|Curator of Design Arts Kory Rogers reminding himself of which pieces we've looked at.|
|One example of what's referred to as a reform-style glass eye. The capillaries are applied as glass threads to the white glass.|
|Doesn't it look like there are butterscotch starlight candies in this iris?|
Most of the eyes in this collection are of the reform style, originally developed in the 1880s by Dutch eye surgeon Hermann Snellen. Reform-style prosthetics are elliptically-shaped convex and hollow. Kory displayed one of these upside down in Supercool Glass to show how these were made. There are also a few examples of shell-style prosthetics in the group:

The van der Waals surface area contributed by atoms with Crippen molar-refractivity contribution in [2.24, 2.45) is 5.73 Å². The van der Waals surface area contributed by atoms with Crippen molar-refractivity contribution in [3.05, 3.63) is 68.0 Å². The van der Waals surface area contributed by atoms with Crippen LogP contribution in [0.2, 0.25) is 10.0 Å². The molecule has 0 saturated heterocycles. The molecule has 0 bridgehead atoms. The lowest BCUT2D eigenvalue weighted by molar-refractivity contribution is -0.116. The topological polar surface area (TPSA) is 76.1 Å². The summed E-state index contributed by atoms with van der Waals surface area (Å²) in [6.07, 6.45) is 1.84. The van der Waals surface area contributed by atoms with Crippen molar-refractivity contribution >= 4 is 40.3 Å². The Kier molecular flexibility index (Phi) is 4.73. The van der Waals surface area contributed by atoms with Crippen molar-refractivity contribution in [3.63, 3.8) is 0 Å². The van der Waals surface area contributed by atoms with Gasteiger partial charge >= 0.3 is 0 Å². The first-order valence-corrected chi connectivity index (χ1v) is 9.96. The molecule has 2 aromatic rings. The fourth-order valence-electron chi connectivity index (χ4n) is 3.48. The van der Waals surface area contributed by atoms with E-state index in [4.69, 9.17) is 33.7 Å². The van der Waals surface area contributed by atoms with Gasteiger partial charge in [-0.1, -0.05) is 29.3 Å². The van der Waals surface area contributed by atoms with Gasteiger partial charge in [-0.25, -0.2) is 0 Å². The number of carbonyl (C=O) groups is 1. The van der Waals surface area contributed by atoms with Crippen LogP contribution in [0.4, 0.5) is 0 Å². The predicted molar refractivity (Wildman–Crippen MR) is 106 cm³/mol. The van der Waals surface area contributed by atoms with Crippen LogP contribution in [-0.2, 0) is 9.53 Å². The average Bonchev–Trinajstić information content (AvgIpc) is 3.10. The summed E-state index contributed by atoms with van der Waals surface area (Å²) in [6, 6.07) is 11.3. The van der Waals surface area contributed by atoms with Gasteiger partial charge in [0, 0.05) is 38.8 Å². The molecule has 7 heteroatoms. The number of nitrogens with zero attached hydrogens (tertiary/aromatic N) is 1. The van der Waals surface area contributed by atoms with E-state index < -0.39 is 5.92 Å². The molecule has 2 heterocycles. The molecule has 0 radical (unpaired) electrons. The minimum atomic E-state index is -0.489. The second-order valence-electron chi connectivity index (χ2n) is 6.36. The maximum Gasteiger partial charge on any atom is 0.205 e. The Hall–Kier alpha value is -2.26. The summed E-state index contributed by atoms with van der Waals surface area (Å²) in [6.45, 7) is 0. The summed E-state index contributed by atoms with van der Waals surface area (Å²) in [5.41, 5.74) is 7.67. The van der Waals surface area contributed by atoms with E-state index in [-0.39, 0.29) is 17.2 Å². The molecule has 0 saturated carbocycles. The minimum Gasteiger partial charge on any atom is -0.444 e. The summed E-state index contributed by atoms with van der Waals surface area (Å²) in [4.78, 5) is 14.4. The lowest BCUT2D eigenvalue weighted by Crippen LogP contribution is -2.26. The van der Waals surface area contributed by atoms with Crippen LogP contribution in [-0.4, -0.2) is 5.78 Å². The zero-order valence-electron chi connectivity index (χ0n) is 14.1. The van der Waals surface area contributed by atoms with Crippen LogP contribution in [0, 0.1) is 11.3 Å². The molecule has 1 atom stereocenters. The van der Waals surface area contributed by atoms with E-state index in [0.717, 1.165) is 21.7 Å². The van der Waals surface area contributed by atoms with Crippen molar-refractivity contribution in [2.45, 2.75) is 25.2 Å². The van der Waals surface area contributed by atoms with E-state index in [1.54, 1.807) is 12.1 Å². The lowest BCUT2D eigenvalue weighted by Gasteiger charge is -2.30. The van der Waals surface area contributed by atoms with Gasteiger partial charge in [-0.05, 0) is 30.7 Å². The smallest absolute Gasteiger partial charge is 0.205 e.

|Two shell-style prosthetics turned upside down.|
Not all glass doll eyes are globe-shaped or this realistic. Eighteenth-century examples of English glass doll eyes in Shelburne's collection are shaped something like cowrie shells. We get the best sense of that by looking at x-radiographs and CT scans.
|I think you get the best sense of the shape of the doll's eyes in profile. The tacks around the crown of the head hold a wig in place.|
|Here's a frontal view radiograph. The wood doll was made in England c. 1720.|
Of course, attempts at making realistic eyes in materials other than glass have a long history too. If you want to learn more, check out this post from our colleagues at the University of Pennsylvania Museum's conservation lab and their recent investigations of how eyes were made in a group of Egyptian wooden sculptural heads.